What People are Reading
- What a very sad and shocking
2 years 3 days ago
- Smart Meters
2 years 3 weeks ago
- 100 year old house burns
2 years 3 weeks ago
- Column 2-10 re Treason
2 years 12 weeks ago
- Radical Difference
2 years 13 weeks ago
- This activity is such a
2 years 21 weeks ago
- Okay Great we got a sign!
2 years 21 weeks ago
- Hate Crime a Sad Moment Indeed
2 years 23 weeks ago
More in Crime
Not-so-good old days
A judge and jury 100 years ago heard testimony about a case of the alleged abuse of a child. Note, the nature of the abuse - sexual or physical violence - is not made clear.
Norway Advertiser, October 18, 1912.
The case of Fred G. Newton of Dixfield for felonious assault came on Tuesday afternoon. Mr. Newton keeps a small variety store in Dixfield and it is alleged that on Aug. 3, 1911, he feloniously assaulted little 10 year-old Hilda Hawkes at his store. Hilda, a pretty little girl dressed in red, testified to being at the store along toward evening and told of the assault and said he told her not to tell his wife or her mother and he would give her a ride in his auto and some ice cream. She returned home soon after seven and her mother noticing something wrong with the child made inquiries.
Mr. Hawkes consulted a lawyer and in the meantime a group of men called at Frank Brown's stable and called Mr. Newton in. Mr. Hawkes asked him if he hadn't been treating his child in way that he wouldn't want his child treated if he had any and it is alleged he replied, "I suppose so," and upon reply received a thumping from Mr. Hawkes.
A little humor was mixed in when the lawyer was trying to prove that Mr. Hawkes had been convicted of crime. When asked he replied, "I suppose that is what you would call it."
"And you paid a fine for beating Mr. Newton?"
"Yes, or rather the citizens of the town chipped in and paid it."
"So you admit you beat him?"
"Yes, and I would do it again."
Among the other witnesses to the affair was Frank Brown, George Dorknum, Arthur Stanley Alonzo, D. Wentworth and Leon M. Small.
The defense was then taken up and George Hutchins of Rumford was the attorney for the defendant. Mr. Newton claims he was in Rumford in the morning and purchased an automobile. In the afternoon he went to the ball game and to supper at the hotel with a friend and returned to the store at about 7 o'clock.
When he came to the store after returning from supper, his wife and Madeline Cummings were at the store. In the meantime Fred W. Smith of Carthage called there to see him about 6:30 and waited until his arrival which was about 7 o'clock. Madeline Cummings testified to being at the store on the day in question and that she did not see the Hawkes girl; that she and Mrs. Newton ate supper at the store and that after the closing of the store at about 10:30 they walked home with her.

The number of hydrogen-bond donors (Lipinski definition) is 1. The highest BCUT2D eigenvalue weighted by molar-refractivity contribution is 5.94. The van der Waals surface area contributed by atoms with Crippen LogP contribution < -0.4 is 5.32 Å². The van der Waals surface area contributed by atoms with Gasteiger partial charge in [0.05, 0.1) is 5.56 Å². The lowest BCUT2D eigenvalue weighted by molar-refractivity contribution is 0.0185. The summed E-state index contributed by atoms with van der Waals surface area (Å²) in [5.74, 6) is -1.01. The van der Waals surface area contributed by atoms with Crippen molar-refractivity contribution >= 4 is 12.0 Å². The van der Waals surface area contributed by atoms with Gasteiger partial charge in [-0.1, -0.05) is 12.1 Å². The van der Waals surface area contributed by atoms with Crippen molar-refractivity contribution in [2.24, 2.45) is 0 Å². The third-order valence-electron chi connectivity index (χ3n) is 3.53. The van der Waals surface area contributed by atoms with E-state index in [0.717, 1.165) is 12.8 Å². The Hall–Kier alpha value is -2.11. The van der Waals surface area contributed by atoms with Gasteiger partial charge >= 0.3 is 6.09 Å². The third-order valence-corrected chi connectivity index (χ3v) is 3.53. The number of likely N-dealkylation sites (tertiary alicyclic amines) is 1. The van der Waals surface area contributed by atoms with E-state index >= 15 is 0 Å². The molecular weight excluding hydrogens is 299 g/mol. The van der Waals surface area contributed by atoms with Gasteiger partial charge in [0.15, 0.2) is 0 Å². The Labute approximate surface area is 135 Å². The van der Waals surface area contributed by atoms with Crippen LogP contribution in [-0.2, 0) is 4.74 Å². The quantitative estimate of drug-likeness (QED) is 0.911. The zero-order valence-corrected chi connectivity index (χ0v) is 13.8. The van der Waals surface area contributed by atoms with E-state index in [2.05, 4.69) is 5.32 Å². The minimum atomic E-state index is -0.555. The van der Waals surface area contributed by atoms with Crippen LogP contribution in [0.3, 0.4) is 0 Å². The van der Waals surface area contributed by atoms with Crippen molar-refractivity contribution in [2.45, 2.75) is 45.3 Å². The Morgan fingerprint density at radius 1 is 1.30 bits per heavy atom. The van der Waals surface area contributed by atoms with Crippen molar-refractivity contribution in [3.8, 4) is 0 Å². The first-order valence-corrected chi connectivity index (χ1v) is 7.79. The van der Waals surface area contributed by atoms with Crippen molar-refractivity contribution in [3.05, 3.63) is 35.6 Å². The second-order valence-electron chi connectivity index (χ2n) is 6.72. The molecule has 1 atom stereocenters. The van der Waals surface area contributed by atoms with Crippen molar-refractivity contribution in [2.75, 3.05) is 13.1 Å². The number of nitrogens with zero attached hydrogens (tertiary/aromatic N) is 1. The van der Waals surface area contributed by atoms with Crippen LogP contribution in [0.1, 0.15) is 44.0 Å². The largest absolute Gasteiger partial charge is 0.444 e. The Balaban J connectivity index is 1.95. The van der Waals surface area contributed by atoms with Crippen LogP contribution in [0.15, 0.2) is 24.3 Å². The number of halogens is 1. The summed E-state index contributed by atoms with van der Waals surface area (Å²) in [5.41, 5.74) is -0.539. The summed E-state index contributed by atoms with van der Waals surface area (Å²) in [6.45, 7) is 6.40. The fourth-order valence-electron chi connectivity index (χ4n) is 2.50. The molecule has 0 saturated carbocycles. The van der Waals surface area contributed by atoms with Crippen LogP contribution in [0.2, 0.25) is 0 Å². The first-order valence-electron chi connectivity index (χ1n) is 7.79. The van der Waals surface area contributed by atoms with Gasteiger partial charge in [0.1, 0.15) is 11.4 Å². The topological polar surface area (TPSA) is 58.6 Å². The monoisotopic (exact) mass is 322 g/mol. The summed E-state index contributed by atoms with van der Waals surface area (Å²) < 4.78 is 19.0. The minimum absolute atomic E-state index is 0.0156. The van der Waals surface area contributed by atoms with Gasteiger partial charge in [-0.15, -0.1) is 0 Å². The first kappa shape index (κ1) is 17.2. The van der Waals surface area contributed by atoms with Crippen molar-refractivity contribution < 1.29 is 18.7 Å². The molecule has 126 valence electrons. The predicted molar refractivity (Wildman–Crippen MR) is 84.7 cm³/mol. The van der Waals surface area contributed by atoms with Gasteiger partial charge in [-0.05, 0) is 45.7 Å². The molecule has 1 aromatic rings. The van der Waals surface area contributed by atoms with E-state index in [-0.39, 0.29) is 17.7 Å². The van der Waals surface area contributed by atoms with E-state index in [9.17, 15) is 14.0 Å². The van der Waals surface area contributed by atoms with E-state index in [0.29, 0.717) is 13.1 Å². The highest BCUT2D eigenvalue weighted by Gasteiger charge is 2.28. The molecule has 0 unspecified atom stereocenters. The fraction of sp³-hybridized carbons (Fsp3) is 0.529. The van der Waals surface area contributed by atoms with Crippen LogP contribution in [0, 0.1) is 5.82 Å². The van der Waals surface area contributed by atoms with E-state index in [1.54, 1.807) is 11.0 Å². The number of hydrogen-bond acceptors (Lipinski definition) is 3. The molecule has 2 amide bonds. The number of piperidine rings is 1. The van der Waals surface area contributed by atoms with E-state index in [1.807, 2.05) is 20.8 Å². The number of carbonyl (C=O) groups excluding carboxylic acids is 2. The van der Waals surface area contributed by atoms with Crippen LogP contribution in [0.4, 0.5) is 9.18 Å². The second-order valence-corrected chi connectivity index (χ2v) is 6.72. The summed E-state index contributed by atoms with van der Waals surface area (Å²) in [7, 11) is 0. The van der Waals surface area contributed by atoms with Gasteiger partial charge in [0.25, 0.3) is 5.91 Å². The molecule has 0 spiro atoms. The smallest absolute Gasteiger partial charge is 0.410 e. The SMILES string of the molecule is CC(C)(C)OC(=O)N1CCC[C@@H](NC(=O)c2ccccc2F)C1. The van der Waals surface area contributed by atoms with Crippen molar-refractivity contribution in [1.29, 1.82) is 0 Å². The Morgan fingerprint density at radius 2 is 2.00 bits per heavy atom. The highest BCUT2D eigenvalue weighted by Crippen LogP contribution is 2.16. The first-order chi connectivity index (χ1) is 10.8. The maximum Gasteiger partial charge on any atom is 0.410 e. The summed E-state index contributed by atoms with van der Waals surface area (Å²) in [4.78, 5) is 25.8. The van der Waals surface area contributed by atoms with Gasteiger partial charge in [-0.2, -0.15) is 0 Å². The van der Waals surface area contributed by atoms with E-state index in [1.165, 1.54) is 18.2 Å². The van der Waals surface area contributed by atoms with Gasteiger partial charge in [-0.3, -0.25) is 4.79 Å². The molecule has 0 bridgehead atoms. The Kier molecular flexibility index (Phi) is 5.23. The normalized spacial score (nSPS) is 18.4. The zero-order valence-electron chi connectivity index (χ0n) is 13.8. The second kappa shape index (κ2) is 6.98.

Considerable was tried to be brought out concerning the affair on Monday at the Brown stable and the stories of the two sides corresponded to a cretin extent. Mrs. Newton substantiated the story of her husband and that of Madeline Cummings and said she did not see the Hawkes girl on that day.
Fred W. Smith of Carthage testified to his visit to Mr. Newton on Aug. 3, his trip to Rumford and to Weld to the ball game in the afternoon and his visit at the store at about 6:30 and then went home in his auto with Victor Staples.
The jury returned the verdict for the defendant of not guilty.
One wonders if the jury decided the alleged offense actually did not take place, the offense wasn't proven, or simply by the "thumping" he got from the child's father and friends.
As is our custom, we try to exactly reproduce the grammar, spelling, punctuation and style of the original. Commas might appear where least expected and remain absent where we’d expect them if the item was written nowadays. On the other hand, consistency was not considered of utmost importance, so variations of a spelling might appear within one story. In addition, some words were abbreviated differently than today. Where brief explanations of terms are considered necessary, they are presented in brackets  within the quote. Otherwise, explanations appear at the beginning or at the conclusion, without quotes. Parenthesis () used in a quoted passage appeared in the original.